A Shillong based author, Salil Gewali has done a beautiful compilation of quotes by famous personalities from all over the globe on Indian wisdom in a book titled, “What is India”. This book is doing wonders cutting across boundaries. Now
, if somebody takes a similar initiative, say, “What is Meghalaya” then what can he jot down. Meghalaya today
is in total doldrums. Here the chief minister is not seen in his office whereas the main secretariat looks more
or less like a club where anyone can come and go anytime. An octogenarian resident and a former businessman from the city told this author about his good and bad experience about the main secretariat. The club like appearance of the secretariat is nothing new
as learnt from him. The gentleman while narrating tales of yesteryears said that he has seen secretariat staff reaching their office at midday. After reaching immediately they take out their makeup articles from their vanity bag and refurbish their facial appearance which got tampered on the way. No
sooner, tea and snacks were served and those who have brought their tiffin carrier start gulping them. After taking some rest work starts at 2pm
in no time as they start moving to their homes as the clock strikes 3:30pm
. This is certainly the ugly side. The good side, said this gentleman, was during the tenure of chief secretary, Jaffa. Under his regime all staff used to visit
their office on time and leave after the siren is blown at the State Central Library. Jaffa maintained strict vigilance on his staff and under him work flow was tremendous. But now with everything indigenous work has come to a standstill.
The Garo Hills situation is going worse day after day. There is no civil liberty as gun rule has taken over. Former Meghalaya Governor, RS Mooshahary raised his voice every now and then on his own. He even spoke in his capacity on the sidelines of public functions about his take on certain issues in the state and region at large concerning militancy. This author spoke to him on several such occasions. However, his successor is not heard or seen making any comments whereas Garo Hills has reached the pinnacle of mayhem. A former defence personnel would observe with such muteness when a region of the state where he is serving is burning every day is certainly indigestible. Though Mooshahary was from the same defence background but there is indeed a striking difference between the predecessor and the successor.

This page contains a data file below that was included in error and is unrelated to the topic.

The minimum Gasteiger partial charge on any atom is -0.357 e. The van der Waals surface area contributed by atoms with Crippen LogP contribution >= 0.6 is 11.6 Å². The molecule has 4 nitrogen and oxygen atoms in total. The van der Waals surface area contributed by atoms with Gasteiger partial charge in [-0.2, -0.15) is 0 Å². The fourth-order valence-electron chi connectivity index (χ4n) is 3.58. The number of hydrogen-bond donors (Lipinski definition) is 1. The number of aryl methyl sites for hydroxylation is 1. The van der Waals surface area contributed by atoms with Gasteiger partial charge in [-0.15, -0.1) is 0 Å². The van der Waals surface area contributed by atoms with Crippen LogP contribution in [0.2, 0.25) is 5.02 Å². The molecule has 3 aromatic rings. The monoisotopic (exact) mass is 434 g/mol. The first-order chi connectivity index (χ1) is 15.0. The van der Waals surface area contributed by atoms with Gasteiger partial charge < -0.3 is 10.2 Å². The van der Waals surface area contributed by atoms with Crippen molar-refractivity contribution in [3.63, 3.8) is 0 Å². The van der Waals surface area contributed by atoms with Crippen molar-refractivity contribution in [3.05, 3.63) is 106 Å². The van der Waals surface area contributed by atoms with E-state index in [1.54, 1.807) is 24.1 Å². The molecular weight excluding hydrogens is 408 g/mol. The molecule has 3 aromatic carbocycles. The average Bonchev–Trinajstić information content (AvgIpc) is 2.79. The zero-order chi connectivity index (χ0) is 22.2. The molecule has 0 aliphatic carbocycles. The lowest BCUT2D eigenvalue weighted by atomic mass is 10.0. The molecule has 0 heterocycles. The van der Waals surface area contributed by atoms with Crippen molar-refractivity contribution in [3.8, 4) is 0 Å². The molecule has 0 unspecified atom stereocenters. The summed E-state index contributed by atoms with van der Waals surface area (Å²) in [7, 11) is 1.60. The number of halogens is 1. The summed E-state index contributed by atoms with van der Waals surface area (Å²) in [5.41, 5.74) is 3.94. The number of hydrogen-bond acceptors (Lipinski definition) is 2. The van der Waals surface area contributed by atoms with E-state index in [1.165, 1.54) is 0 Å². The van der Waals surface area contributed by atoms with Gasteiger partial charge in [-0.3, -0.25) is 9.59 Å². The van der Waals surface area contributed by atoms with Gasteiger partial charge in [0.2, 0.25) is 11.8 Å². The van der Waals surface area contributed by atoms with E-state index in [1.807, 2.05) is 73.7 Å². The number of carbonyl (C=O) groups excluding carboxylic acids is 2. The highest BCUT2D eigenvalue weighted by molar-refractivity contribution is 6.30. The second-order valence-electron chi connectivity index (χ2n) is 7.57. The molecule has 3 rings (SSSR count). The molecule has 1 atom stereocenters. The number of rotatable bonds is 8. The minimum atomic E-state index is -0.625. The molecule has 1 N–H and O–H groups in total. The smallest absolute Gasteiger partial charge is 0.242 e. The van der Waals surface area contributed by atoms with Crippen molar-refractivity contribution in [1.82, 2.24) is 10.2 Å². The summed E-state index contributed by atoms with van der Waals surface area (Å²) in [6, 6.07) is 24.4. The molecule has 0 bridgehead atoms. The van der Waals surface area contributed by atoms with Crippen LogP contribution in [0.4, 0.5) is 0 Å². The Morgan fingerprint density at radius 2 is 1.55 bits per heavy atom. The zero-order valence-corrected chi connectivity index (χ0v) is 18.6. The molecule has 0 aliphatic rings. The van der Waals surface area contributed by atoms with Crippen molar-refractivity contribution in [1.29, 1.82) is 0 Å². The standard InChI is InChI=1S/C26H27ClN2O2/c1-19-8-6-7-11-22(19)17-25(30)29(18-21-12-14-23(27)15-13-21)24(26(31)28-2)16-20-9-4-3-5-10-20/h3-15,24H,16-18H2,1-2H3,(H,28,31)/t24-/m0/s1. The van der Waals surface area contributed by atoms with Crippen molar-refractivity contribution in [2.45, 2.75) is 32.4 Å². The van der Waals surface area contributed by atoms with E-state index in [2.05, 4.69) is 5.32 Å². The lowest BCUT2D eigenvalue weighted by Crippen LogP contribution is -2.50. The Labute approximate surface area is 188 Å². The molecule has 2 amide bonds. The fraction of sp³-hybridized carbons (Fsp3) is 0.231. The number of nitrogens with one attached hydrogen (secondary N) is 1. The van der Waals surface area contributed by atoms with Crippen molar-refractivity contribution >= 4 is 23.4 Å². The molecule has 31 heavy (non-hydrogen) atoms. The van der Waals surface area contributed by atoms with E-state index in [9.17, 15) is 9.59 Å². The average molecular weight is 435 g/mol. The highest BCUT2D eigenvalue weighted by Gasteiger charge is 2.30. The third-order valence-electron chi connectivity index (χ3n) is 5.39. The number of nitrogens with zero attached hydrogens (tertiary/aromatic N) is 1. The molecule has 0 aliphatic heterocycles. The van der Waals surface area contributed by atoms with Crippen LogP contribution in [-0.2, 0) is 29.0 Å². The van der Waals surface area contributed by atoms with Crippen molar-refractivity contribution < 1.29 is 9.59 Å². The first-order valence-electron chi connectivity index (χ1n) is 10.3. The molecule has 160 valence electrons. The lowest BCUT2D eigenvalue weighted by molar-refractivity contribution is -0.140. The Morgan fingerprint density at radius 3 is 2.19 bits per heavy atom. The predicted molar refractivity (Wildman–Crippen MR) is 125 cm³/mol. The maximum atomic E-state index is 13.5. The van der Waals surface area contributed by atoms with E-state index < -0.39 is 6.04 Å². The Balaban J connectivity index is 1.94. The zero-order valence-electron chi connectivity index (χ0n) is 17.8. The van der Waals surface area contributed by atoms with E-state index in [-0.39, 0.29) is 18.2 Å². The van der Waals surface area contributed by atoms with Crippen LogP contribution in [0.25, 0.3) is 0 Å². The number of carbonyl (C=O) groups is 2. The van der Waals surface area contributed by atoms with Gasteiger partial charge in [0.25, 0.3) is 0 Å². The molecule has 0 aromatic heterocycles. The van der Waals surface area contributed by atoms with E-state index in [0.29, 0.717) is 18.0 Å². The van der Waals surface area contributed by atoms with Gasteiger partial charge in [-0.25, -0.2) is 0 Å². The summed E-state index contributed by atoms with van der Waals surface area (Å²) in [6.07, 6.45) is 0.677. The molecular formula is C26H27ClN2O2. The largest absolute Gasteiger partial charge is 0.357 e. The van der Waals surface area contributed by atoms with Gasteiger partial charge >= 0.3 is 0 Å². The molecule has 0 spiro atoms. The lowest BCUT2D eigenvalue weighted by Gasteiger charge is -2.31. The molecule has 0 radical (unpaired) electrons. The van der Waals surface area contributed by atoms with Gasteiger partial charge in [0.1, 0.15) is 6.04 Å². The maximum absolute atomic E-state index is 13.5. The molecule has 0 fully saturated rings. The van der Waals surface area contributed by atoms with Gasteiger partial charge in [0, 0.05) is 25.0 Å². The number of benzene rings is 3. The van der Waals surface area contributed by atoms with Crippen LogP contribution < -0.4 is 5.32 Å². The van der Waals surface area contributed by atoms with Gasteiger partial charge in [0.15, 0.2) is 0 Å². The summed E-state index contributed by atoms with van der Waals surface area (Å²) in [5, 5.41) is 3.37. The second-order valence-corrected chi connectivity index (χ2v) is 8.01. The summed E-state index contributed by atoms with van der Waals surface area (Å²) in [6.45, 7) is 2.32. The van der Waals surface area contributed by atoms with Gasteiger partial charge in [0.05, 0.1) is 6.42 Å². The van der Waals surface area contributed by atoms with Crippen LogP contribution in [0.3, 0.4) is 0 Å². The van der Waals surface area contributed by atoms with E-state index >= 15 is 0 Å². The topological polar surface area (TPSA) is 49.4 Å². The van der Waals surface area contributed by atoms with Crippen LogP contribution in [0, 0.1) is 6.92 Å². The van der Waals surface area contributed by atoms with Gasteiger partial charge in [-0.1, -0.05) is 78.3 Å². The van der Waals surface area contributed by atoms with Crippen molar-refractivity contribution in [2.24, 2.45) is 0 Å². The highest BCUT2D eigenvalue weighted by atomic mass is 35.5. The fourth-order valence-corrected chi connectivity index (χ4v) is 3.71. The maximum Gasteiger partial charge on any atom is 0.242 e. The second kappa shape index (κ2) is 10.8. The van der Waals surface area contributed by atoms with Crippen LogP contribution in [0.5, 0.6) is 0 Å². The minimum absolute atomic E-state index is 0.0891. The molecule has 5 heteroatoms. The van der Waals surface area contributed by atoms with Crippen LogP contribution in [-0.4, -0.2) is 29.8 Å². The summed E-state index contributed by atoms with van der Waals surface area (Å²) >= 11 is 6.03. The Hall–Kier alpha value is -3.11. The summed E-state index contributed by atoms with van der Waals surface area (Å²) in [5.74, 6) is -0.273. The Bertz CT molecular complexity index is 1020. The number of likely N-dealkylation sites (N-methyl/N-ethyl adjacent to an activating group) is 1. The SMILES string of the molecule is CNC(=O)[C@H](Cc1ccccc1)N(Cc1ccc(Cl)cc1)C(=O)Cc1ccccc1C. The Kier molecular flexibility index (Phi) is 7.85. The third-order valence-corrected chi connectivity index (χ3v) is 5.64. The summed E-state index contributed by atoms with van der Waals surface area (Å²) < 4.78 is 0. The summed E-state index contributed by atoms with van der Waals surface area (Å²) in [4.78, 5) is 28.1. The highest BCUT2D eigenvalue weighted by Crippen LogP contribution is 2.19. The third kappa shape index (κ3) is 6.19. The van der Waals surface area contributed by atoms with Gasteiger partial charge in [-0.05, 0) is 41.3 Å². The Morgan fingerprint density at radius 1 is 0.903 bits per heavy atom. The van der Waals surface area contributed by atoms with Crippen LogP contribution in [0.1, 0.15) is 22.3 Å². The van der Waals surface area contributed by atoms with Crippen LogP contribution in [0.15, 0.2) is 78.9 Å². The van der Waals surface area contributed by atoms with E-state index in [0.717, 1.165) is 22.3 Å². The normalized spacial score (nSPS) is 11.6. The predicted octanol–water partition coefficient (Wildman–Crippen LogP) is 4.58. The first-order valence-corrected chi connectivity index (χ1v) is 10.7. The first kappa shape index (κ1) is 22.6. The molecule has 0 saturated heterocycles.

Lok Sabha MP
from Shillong, Vincent H Pala moved a couple of bills in the ongoing parliament in New Delhi. He was never seen so concerned about any other issues plaguing Meghalaya that he raised them in the parliament with the aid of bills like what he has done recently. With Jaintia Hills region of the state losing its identity perhaps due to the blanket ban on rat-hole mining by National Green Tribunal and Pala’s stand
in the parliament many here opined that he has actually proved that he is the MP
of the coal traders. Well, he may be so but what about Wansuk Syiem, the Rajya Sabha MP
. What is her contribution so far in the state except alleging that the ruling government is neglecting the region? Actually the political class here are unhappy with the drying up of central doles that were earlier flowing from the national capital without any rhyme or reason. Only a visit
there was enough to bring home a basketful. But now with the Planning Commission of India yet to be commissioned by the union government, things have certainly changed for political opportunists. It is high time that legislators from mainland are made MPs here similar to what we have seen in neighbouring Assam
recently and see whether they can deliver in comparison with our tribesmen.